If they’re provincially incorporated, you may start your search by looking at the company or business registry of your province or territory.

For example, in Ontario, check Ontario Business Registry’s entity search feature to look for a business or corporation. You could also use Canada’s Business Registries website for your search.

If it’s federally incorporated, use Corporation Canada’s online search function.

2. Vicarious Liability

Since employers such as companies and corporations “act” through their employees, it is necessary that they be held liable for the acts of all their employees. This is a legal concept called vicarious liability.

Vicarious liability also applies when the professionals employed by the company or corporation acted negligently in the service of its clients. For example, insurance companies may be held liable for the acts or negligence of their brokers and agents.

To establish vicarious liability, the following elements must be present:

  • there is an employee-employer relationship between the liable person and the company
  • the company’s employee commits an act or negligence which resulted in injuries or damages
  • the injuries or damages occurred within the scope of employment

Check with a lawyer to sue a company for the acts of its employees and see if these elements apply to your case.

3. Piercing the Corporate Veil

In general, when a case is filed against a corporation, its officers, directors, or shareholders will not be held liable along with the corporation. This is based on the legal concept that a corporation has a separate and distinct “identity” from the individuals running the corporation.

In addition, the properties of a corporation’s officer, director, or shareholder cannot be seized to satisfy any claims against the corporation. Unless a personal guarantee has been given by such persons.


However, this rule is not absolute. An exception to this rule is the doctrine of “piercing the corporate veil” that also applies in Canada. According to this doctrine, certain circumstances will allow the court to look beyond the corporation and hold individuals to be personally liable for the acts of the corporation.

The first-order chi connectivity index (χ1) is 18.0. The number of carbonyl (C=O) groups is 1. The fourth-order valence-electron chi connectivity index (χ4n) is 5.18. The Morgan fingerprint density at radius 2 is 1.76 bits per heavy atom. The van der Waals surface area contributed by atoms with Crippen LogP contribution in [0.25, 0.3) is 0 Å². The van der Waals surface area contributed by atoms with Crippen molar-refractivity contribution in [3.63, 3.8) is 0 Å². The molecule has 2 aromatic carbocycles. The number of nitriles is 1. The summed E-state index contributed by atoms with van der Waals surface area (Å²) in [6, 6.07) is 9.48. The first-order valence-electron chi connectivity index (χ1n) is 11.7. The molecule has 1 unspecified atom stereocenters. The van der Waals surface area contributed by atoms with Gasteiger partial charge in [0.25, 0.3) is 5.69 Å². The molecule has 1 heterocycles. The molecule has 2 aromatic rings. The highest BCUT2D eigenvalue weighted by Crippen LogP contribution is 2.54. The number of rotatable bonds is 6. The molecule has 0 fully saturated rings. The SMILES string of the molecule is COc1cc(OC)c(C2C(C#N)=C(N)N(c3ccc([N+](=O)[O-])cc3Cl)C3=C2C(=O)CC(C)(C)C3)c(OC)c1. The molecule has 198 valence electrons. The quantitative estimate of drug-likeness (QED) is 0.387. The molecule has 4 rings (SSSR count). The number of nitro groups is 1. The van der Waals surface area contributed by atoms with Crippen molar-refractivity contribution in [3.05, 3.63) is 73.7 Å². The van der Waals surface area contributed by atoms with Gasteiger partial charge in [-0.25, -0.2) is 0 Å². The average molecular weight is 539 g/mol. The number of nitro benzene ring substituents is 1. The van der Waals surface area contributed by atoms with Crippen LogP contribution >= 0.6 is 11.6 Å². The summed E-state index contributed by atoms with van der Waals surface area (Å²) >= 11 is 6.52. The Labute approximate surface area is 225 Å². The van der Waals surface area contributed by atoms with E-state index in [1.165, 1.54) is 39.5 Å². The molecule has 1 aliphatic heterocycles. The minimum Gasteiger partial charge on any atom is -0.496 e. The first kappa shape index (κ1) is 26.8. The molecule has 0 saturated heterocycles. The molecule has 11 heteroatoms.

These circumstances which allow the court to piece the corporate veil are:

Where the corporation has been established:

  • to protect individuals from fraudulent or criminal activities; or
  • with no legal or proper business purpose

Where the corporation’s shareholders, directors, or officers:

  • owe the corporation some money
  • failed to deduct, withhold, remit, or pay tax amounts of employees to Canada Revenue Agency (e.g., GST withheld, CPP premiums, income taxes, Employment Insurance)
  • assumed the personal rights, power, duties, and liabilities following an agreement by the shareholders
  • received a distribution from the corporation instead of having it paid to the corporation’s creditors for its debts
  • transacted with a third party, who is made to believe that they are transacting with an individual shareholder, director, or officer rather than with the corporation

Since these are best determined by the specific facts of each case, it’s better to consult with a lawyer to sue a company based on the doctrine of piercing the corporate veil.

Consult with a Lexpert-Ranked Canadian professional liability lawyer for any questions on suing a company in Canada.